If you are one of those individuals who suffers from insomnia, or if you wake up feeling more tired than you did before you went to bed, there is a solution. Practice each day in every moment releasing your attention from your past situations and people in your life. Practice saying to yourself, “I am here right now and will give my full attention to what I am doing.” It will also help to practice relaxation exercises such as deep breathing exercises. To do this you take in a deep breath, filling your lungs full with air, hold the breath for a count of six, then release the breath slowly through your mouth. Attempt to remain breathless for a count of six.  Repeat these steps for ten minutes each night before going to bed.

When you wake up in the morning record your dreams. If you don’t remember a dream, record the first thoughts you had as you were waking up. This will stimulate you to capture those precious messages from your best friend, your soul.

Sweet Dreams.•

What is Lucid Dreaming?

What is Lucid Dreaming?

“I can only say that I made my observations during normal deep and healthy sleep, and that in 352 cases, I had full recollection of my day-life and could act voluntarily, though I was so fast asleep that no bodily sensations penetrated my perception.

If anybody refuses to call that state of mind a dream, he may suggest some other name. For my part it was just this form of dream, which I call “lucid dreams” which aroused my keenest interest and which I noted most carefully.”

Dutch author and psychiatrist Frederik van Eeden was the first to coin the term lucid dreaming. The year: 1913. Since that time, giant steps have been taken to understand consciousness and increase humankind’s awareness of Self.

Dreaming remains a part of every culture. There are always those present in the tribe, race, or organization who revere their dreams in uncommon ways. There are those who possess second sight, a proclivity for interpretation, and even display extraordinary healing abilities.

Evidence of becoming aware in the dreamstate has been recorded for years. Tibetan Buddhists have practiced a form of yoga to maintain conscious alertness in the dreamstate for centuries. In more modern times, we learn of increasing numbers of people who are experiencing conscious awareness in the dreamstate. This is the result of two primary factors:


Mass communication enables a dreamer in France to learn of similar dreams in the life of someone from Brazil, the Philippines or Canada. What a hundred years ago may have appeared to be a unique and isolated ability is now proving to be an advanced use of consciousness exhibited by people all over the world. Research conducted since 1973 at the School of Metaphysics, indicates that the incidences of lucid dreaming are on the rise. Based upon yearly research conducted during the National Dream Hotline in April, the percentage of people who report experiencing lucid dreams is between 15% and 20% of the population. Lucid dreaming is defined here as the conscious perception of one’s state while dreaming.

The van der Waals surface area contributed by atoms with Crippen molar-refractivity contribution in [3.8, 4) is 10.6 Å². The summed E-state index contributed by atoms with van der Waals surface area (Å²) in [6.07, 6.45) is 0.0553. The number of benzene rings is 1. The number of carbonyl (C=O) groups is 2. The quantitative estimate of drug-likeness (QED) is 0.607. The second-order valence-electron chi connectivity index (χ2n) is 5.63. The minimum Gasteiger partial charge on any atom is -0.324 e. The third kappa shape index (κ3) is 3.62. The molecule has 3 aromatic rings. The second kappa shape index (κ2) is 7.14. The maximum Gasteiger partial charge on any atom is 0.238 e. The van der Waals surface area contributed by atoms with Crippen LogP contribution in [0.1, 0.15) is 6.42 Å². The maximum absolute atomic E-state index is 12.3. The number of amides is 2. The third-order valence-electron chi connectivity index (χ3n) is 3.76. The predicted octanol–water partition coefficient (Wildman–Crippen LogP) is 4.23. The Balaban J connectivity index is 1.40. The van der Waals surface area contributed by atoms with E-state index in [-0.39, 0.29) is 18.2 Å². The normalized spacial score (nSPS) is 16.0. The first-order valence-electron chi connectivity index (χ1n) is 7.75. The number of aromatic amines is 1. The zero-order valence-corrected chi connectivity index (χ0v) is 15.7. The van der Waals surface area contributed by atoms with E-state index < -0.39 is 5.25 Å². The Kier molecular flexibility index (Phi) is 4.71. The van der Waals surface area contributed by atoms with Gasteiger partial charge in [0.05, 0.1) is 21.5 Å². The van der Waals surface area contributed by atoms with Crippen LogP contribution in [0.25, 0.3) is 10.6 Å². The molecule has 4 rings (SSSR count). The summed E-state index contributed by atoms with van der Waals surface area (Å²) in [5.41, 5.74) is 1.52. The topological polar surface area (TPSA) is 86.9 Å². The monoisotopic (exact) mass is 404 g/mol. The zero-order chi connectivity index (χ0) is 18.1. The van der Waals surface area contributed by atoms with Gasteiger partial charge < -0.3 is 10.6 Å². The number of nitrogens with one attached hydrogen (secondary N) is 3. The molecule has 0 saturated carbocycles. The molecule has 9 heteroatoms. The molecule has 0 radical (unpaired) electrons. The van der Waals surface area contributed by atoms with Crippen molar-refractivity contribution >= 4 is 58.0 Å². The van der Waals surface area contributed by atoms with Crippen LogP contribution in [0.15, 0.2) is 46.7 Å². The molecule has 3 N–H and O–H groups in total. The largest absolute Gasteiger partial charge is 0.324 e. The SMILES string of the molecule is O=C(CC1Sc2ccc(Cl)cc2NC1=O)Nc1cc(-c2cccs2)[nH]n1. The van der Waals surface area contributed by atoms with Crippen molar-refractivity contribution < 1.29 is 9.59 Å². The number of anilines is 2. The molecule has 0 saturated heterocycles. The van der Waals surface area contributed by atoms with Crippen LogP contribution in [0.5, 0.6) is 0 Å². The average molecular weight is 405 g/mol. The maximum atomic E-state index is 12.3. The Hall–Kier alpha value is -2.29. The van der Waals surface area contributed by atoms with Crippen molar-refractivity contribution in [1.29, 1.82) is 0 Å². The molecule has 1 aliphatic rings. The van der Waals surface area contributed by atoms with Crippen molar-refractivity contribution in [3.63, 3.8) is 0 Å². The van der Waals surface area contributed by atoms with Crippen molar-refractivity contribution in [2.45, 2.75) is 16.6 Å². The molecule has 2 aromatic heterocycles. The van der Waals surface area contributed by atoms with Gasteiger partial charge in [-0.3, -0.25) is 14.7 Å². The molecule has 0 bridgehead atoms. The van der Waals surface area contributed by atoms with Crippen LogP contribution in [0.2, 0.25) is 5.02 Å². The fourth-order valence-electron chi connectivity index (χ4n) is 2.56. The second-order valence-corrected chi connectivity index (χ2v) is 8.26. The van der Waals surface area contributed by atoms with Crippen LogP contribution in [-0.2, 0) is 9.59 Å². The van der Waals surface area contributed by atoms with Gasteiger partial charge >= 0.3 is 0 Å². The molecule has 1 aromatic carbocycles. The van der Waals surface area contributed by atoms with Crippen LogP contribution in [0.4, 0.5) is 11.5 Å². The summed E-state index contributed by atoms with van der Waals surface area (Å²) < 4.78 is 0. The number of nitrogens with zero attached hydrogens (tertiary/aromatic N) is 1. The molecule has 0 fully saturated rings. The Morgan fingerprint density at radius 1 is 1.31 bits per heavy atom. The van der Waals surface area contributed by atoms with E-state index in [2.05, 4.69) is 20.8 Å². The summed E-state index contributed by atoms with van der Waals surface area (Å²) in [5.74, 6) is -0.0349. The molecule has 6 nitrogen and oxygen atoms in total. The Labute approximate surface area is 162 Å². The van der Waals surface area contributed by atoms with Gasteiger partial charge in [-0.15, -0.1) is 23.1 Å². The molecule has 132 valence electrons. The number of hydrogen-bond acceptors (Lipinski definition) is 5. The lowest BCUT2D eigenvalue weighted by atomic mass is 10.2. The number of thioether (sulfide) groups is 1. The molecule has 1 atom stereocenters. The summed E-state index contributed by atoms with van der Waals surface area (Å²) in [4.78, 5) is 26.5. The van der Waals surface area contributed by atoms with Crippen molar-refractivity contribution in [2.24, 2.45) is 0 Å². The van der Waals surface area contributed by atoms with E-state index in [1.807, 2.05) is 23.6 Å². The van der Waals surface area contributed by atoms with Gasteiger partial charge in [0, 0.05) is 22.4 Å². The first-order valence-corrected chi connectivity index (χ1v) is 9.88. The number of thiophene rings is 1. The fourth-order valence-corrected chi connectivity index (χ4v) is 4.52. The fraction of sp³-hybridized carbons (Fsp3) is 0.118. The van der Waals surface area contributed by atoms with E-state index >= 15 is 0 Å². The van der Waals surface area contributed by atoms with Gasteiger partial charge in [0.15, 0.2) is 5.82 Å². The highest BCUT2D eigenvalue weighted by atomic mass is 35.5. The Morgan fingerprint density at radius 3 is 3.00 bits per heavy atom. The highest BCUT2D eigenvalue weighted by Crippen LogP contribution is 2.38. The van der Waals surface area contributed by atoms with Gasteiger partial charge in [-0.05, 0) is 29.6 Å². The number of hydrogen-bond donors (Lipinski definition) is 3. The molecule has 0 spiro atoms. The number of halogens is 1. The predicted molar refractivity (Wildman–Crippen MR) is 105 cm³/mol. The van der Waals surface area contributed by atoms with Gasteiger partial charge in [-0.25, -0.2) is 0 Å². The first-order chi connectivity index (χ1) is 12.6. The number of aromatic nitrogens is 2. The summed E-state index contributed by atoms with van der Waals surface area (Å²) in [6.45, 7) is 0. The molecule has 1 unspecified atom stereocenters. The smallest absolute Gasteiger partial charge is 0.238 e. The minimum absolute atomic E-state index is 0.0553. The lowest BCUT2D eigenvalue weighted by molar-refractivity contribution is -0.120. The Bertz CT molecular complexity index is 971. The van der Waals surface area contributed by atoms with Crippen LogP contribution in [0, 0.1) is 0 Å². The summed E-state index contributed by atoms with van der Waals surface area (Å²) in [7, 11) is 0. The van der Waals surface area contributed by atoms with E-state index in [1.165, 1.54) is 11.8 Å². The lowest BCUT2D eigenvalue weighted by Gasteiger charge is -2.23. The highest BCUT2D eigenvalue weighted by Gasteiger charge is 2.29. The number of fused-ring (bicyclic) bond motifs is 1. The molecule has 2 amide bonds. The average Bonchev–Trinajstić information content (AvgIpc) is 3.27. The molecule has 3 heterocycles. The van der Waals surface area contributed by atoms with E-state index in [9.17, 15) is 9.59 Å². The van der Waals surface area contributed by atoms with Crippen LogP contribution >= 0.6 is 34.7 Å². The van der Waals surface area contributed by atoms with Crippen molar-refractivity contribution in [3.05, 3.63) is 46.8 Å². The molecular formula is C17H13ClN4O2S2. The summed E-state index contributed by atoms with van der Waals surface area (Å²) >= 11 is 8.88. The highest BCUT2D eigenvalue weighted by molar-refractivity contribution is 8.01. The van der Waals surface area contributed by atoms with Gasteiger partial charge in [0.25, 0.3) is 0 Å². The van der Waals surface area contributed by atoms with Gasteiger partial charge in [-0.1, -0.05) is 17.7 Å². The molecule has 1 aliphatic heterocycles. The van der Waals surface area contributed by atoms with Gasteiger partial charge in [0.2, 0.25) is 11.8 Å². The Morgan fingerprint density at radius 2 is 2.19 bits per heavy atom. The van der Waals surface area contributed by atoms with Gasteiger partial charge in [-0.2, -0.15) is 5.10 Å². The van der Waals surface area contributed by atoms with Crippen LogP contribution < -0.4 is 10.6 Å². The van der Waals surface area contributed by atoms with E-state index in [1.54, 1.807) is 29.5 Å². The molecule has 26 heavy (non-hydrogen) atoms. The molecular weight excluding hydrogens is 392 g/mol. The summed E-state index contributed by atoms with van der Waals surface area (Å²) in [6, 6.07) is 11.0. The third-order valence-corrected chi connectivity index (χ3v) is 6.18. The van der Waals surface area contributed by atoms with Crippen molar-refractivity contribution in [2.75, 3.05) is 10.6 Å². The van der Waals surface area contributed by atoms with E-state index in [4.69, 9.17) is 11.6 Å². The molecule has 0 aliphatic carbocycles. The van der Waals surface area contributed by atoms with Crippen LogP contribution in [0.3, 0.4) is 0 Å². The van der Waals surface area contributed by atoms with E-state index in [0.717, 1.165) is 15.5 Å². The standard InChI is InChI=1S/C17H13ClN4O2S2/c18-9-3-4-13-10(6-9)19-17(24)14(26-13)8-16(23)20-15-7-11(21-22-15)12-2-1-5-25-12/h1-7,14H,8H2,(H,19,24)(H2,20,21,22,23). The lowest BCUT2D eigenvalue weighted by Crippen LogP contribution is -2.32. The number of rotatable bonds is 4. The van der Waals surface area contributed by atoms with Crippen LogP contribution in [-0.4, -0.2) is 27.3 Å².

There appears to be a corresponding acceleration in humanity’s development as a species. As we have moved from industrial revolution to the age of computers, we have multiplied the stimuli in our world a “google”-fold. The need to pull away from the physical environment has grown stronger as the desire to understand the inner self has improved. These two factors cause the attention to be drawn inward where lucid dreaming can take place. In the present day, people are more inclined to talk about their dreams than they were fifty or even twenty years ago. The advances in the area of psychology and sleep research have affected our beliefs about what happens when we sleep. Although some deny the meaning and even the existence of dreams, advances in scientific sleep research conducted at colleges and universities around the world have verified both. Yet, the reasons why we dream remain largely unanswered. Pioneering research into the Universal Language of Mind being conducted at the College of Metaphysics seeks to change this. Lucid dreaming contributes to this effort.

(by Dr. Barbara Condron, author of The Dreamer’s Dictionary and contributor LUCID DREAMING edited by Dr. Teresa Martin.)

Dreams: Our Night Counselors

Dreams: Our Night Counselors

by Laurel Clark, D.M., D.D.